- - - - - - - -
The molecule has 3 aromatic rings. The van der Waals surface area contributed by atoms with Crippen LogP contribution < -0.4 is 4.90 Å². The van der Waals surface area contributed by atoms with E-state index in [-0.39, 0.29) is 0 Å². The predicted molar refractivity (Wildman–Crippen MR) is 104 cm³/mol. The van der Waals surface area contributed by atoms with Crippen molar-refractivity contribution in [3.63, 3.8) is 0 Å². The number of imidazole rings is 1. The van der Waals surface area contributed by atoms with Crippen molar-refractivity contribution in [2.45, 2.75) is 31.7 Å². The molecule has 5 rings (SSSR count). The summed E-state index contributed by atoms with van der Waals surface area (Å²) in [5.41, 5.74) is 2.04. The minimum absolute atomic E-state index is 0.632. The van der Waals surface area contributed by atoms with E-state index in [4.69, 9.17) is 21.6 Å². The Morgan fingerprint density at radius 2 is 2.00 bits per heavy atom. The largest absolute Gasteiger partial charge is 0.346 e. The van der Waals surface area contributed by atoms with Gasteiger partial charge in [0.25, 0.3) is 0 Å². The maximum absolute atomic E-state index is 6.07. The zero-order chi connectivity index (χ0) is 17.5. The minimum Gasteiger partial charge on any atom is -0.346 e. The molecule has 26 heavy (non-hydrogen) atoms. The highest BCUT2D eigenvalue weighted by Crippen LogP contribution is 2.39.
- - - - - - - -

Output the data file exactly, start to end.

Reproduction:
The molecule has 3 aromatic rings. The van der Waals surface area contributed by atoms with Crippen LogP contribution < -0.4 is 4.90 Å². The van der Waals surface area contributed by atoms with E-state index in [-0.39, 0.29) is 0 Å². The predicted molar refractivity (Wildman–Crippen MR) is 104 cm³/mol. The van der Waals surface area contributed by atoms with Crippen molar-refractivity contribution in [3.63, 3.8) is 0 Å². The number of imidazole rings is 1. The van der Waals surface area contributed by atoms with Crippen molar-refractivity contribution in [2.45, 2.75) is 31.7 Å². The molecule has 5 rings (SSSR count). The summed E-state index contributed by atoms with van der Waals surface area (Å²) in [5.41, 5.74) is 2.04. The minimum absolute atomic E-state index is 0.632. The van der Waals surface area contributed by atoms with E-state index in [4.69, 9.17) is 21.6 Å². The Morgan fingerprint density at radius 2 is 2.00 bits per heavy atom. The largest absolute Gasteiger partial charge is 0.346 e. The van der Waals surface area contributed by atoms with Gasteiger partial charge in [0.25, 0.3) is 0 Å². The maximum absolute atomic E-state index is 6.07. The zero-order chi connectivity index (χ0) is 17.5. The minimum Gasteiger partial charge on any atom is -0.346 e. The molecule has 26 heavy (non-hydrogen) atoms. The highest BCUT2D eigenvalue weighted by Crippen LogP contribution is 2.39.